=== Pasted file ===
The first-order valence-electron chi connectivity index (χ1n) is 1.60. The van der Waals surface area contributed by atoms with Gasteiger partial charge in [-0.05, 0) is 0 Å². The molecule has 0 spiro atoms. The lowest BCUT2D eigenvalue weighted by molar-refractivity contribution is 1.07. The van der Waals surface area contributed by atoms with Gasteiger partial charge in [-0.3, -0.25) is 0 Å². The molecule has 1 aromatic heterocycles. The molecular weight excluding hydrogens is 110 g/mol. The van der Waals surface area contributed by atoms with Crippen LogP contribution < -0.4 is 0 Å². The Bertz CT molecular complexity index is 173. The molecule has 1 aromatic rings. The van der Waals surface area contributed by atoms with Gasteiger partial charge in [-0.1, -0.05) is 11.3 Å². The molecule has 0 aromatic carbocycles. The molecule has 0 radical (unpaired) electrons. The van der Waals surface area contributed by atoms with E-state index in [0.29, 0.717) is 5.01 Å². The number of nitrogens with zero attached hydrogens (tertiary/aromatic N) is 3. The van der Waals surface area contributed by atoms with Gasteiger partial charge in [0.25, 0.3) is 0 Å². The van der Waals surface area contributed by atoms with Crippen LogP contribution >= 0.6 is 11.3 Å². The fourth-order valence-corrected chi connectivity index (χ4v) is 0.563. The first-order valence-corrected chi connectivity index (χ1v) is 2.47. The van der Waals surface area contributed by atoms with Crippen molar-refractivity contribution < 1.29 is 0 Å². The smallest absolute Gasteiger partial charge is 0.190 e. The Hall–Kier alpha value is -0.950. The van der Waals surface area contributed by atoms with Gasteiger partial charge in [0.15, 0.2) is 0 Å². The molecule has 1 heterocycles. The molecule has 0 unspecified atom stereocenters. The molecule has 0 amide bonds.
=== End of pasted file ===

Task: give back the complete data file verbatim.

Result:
The first-order valence-electron chi connectivity index (χ1n) is 1.60. The van der Waals surface area contributed by atoms with Gasteiger partial charge in [-0.05, 0) is 0 Å². The molecule has 0 spiro atoms. The lowest BCUT2D eigenvalue weighted by molar-refractivity contribution is 1.07. The van der Waals surface area contributed by atoms with Gasteiger partial charge in [-0.3, -0.25) is 0 Å². The molecule has 1 aromatic heterocycles. The molecular weight excluding hydrogens is 110 g/mol. The van der Waals surface area contributed by atoms with Crippen LogP contribution < -0.4 is 0 Å². The Bertz CT molecular complexity index is 173. The molecule has 1 aromatic rings. The van der Waals surface area contributed by atoms with Gasteiger partial charge in [-0.1, -0.05) is 11.3 Å². The molecule has 0 aromatic carbocycles. The molecule has 0 radical (unpaired) electrons. The van der Waals surface area contributed by atoms with E-state index in [0.29, 0.717) is 5.01 Å². The number of nitrogens with zero attached hydrogens (tertiary/aromatic N) is 3. The van der Waals surface area contributed by atoms with Gasteiger partial charge in [0.25, 0.3) is 0 Å². The van der Waals surface area contributed by atoms with Crippen LogP contribution >= 0.6 is 11.3 Å². The fourth-order valence-corrected chi connectivity index (χ4v) is 0.563. The first-order valence-corrected chi connectivity index (χ1v) is 2.47. The van der Waals surface area contributed by atoms with Crippen molar-refractivity contribution < 1.29 is 0 Å². The smallest absolute Gasteiger partial charge is 0.190 e. The Hall–Kier alpha value is -0.950. The van der Waals surface area contributed by atoms with Gasteiger partial charge in [0.15, 0.2) is 0 Å². The molecule has 1 heterocycles. The molecule has 0 unspecified atom stereocenters. The molecule has 0 amide bonds.